Calibration for the
16 October 2018
This page grew out of a post for the Dallas Personal Robotics Group mailing list. It was inspired by some experiments we ran with my RCAT robot last Saturday at the Microsoft headquarters in Dallas (Irving?) and some ensuing questions about the robot's calibration.
After spending some time free-roaming the kitchen and finding it's way home at the gathering on Saturday, we had the rcat robot run a 15 foot UMBMark calibration square demo, and I was asked some questions about the robot's odometery and calibration. I thought it might be useful to see the actual numbers rcat is using and describe the way they were derived, by way of an example for others working on similar problems. Plus I have these data and colorful graphs.
For context, the rcat robot samples its motor encoders and runs odometery calculations 25 times per second. The number of encoder counts for each wheel since the last sample are returned in the integer variables "left_velocity" and "right_velocity." The function which calculates the robot's position, X_pos and Y_pos, and its orientation, theta, in floats, looks like this:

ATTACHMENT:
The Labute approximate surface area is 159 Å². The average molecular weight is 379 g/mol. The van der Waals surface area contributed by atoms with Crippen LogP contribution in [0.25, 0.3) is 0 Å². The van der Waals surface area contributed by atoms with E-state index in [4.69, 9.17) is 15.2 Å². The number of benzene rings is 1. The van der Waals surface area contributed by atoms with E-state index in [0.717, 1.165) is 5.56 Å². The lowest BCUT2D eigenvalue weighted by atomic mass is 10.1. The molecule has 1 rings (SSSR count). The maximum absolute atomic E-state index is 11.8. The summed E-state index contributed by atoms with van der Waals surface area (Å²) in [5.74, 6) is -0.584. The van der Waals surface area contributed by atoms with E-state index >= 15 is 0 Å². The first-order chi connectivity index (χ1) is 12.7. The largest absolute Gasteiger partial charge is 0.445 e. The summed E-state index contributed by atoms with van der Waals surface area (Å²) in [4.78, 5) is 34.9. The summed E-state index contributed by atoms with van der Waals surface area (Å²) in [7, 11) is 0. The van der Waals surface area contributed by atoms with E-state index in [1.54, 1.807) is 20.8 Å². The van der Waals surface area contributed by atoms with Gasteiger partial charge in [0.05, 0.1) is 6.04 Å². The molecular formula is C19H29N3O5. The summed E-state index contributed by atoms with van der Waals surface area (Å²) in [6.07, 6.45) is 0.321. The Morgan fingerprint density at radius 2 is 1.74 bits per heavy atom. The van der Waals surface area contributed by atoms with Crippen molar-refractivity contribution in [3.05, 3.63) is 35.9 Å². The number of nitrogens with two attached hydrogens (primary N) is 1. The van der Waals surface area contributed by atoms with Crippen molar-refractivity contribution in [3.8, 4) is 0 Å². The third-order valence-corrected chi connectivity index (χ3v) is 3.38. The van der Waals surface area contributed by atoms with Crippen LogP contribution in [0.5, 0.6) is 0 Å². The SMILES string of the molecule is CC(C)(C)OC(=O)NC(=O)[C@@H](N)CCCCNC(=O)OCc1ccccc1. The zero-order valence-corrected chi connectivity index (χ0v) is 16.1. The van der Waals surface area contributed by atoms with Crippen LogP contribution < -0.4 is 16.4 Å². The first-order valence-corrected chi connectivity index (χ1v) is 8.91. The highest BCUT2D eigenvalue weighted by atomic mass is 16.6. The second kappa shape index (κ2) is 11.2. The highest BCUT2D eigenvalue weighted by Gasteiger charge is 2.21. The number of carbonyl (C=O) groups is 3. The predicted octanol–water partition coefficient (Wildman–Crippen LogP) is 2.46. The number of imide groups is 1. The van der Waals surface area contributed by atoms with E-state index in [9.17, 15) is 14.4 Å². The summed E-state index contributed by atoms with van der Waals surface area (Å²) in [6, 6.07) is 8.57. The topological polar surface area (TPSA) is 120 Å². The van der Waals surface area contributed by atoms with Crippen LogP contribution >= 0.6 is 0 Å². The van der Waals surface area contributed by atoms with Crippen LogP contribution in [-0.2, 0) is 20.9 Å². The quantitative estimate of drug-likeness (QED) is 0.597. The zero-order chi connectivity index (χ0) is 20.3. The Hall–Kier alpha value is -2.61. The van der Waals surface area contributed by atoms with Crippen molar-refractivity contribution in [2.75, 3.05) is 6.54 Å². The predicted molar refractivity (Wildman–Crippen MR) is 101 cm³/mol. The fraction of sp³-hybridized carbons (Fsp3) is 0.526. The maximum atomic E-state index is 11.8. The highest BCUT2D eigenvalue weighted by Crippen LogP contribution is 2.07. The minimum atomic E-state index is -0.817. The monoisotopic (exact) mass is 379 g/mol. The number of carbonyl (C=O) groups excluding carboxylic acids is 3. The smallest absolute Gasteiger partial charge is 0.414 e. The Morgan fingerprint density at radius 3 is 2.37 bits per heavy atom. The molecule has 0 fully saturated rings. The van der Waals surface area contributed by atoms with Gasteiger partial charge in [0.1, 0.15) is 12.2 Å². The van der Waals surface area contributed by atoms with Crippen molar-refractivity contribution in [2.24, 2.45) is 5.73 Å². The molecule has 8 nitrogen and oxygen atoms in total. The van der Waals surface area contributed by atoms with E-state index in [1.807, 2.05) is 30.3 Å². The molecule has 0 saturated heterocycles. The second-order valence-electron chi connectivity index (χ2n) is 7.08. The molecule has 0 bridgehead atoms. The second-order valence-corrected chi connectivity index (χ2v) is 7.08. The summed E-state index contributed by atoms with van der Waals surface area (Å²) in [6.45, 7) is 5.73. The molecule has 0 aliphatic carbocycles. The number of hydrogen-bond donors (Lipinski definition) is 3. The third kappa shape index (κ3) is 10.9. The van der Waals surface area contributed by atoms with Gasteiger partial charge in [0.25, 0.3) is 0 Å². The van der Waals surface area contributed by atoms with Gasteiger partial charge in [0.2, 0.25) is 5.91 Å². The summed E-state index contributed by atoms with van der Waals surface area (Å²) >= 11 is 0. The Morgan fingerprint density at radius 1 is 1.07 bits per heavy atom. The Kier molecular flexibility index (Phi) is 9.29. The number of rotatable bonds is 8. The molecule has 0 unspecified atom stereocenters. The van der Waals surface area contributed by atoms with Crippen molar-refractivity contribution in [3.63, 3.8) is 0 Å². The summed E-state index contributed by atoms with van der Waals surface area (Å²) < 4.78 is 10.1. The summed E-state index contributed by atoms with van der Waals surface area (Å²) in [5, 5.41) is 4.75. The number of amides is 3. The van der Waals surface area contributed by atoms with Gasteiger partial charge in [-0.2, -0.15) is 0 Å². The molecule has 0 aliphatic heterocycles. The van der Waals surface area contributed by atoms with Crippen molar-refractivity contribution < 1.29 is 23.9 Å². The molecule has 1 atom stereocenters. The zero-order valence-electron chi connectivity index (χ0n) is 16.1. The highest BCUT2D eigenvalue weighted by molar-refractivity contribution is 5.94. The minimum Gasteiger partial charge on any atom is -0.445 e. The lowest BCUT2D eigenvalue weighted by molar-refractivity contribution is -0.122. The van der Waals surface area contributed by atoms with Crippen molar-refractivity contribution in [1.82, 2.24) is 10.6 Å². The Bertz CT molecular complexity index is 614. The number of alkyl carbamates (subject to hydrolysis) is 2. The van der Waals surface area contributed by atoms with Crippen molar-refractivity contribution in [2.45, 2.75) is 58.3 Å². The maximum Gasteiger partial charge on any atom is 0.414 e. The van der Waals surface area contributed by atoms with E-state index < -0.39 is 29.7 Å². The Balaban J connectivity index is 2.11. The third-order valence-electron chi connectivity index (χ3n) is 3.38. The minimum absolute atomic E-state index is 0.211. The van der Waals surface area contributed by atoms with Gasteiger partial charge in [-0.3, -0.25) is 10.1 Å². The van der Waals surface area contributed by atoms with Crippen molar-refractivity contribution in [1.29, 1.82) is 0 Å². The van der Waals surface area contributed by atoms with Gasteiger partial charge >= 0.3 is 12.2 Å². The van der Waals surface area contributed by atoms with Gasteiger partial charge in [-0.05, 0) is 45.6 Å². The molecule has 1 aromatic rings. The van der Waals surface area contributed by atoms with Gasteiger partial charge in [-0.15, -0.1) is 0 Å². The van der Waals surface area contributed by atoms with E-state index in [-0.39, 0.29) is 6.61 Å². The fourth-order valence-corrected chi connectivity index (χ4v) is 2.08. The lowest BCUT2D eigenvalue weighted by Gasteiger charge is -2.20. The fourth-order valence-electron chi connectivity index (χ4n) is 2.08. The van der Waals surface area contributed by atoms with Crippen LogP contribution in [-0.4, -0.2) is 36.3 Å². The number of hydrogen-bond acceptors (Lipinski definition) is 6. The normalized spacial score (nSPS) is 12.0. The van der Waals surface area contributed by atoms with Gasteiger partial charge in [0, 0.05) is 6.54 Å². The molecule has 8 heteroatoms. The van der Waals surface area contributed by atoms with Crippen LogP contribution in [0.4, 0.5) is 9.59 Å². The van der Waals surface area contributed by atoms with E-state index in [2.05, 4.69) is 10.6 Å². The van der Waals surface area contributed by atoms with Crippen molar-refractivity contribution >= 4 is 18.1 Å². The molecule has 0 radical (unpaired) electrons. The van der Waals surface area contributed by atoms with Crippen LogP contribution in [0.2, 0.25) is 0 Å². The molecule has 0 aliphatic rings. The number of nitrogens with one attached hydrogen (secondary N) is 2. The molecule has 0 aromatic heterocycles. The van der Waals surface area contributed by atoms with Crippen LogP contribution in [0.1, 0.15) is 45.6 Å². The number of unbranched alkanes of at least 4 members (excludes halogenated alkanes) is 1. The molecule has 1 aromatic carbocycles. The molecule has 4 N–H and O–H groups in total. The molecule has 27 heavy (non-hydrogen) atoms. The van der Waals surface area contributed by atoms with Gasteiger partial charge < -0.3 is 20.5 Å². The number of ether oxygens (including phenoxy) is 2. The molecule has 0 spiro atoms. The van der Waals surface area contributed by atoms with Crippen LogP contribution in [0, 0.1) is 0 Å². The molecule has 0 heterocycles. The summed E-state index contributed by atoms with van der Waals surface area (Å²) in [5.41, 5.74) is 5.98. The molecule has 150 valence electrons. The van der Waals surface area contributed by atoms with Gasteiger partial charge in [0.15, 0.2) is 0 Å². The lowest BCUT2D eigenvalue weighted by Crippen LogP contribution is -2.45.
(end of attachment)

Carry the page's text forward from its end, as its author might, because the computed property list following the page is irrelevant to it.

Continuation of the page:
/* sample both motor encoders as close together as possible */
left_velocity = read_left_encoder();
right_velocity = read_right_encoder();
/* calculate wheel travel in inches */
left_inches = (float)left_velocity / LEFT_CLICKS_PER_INCH;
right_inches = (float)right_velocity / RIGHT_CLICKS_PER_INCH;
inches = (left_inches + right_inches) / 2.0;
/* calculate and accumulate orientation from wheel difference */
theta += (left_inches - right_inches) / WHEEL_BASE;
/* clip at +-360 degrees */
theta -= (float)((int)(theta/TWOPI))*TWOPI;
/* calculate and accumulate global position in inches in X and Y */
X_pos += inches * sin(theta);
Y_pos += inches * cos(theta);
The constants that need to be derived from the robot's geometry for this function to be calibrated are WHEEL_BASE, LEFT_CLICKS_PER_INCH, and RIGHT_CLICKS_PER_INCH.